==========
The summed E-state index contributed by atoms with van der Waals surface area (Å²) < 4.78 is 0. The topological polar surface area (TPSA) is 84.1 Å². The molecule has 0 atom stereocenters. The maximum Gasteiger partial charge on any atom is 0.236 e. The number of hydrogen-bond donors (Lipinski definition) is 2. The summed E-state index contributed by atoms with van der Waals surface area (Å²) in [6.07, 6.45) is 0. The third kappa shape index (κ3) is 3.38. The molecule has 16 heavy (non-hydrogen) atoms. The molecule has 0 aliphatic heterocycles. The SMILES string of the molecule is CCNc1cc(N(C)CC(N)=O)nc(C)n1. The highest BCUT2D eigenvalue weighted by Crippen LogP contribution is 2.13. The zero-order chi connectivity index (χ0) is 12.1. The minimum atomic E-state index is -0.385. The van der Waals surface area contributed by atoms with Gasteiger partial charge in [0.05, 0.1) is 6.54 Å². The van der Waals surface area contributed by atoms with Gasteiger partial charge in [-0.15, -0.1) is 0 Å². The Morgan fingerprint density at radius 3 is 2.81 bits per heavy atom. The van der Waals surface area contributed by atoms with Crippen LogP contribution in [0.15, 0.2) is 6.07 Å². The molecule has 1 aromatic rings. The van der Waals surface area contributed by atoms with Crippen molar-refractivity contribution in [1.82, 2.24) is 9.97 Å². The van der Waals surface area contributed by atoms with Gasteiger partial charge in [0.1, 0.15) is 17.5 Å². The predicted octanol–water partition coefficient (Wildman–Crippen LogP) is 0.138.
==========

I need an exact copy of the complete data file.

The summed E-state index contributed by atoms with van der Waals surface area (Å²) < 4.78 is 0. The topological polar surface area (TPSA) is 84.1 Å². The molecule has 0 atom stereocenters. The maximum Gasteiger partial charge on any atom is 0.236 e. The number of hydrogen-bond donors (Lipinski definition) is 2. The summed E-state index contributed by atoms with van der Waals surface area (Å²) in [6.07, 6.45) is 0. The third kappa shape index (κ3) is 3.38. The molecule has 16 heavy (non-hydrogen) atoms. The molecule has 0 aliphatic heterocycles. The SMILES string of the molecule is CCNc1cc(N(C)CC(N)=O)nc(C)n1. The highest BCUT2D eigenvalue weighted by Crippen LogP contribution is 2.13. The zero-order chi connectivity index (χ0) is 12.1. The minimum atomic E-state index is -0.385. The van der Waals surface area contributed by atoms with Gasteiger partial charge in [0.05, 0.1) is 6.54 Å². The van der Waals surface area contributed by atoms with Gasteiger partial charge in [-0.15, -0.1) is 0 Å². The Morgan fingerprint density at radius 3 is 2.81 bits per heavy atom. The van der Waals surface area contributed by atoms with Crippen LogP contribution in [0.15, 0.2) is 6.07 Å². The molecule has 1 aromatic rings. The van der Waals surface area contributed by atoms with Crippen molar-refractivity contribution in [1.82, 2.24) is 9.97 Å². The van der Waals surface area contributed by atoms with Gasteiger partial charge in [0.1, 0.15) is 17.5 Å². The predicted octanol–water partition coefficient (Wildman–Crippen LogP) is 0.138.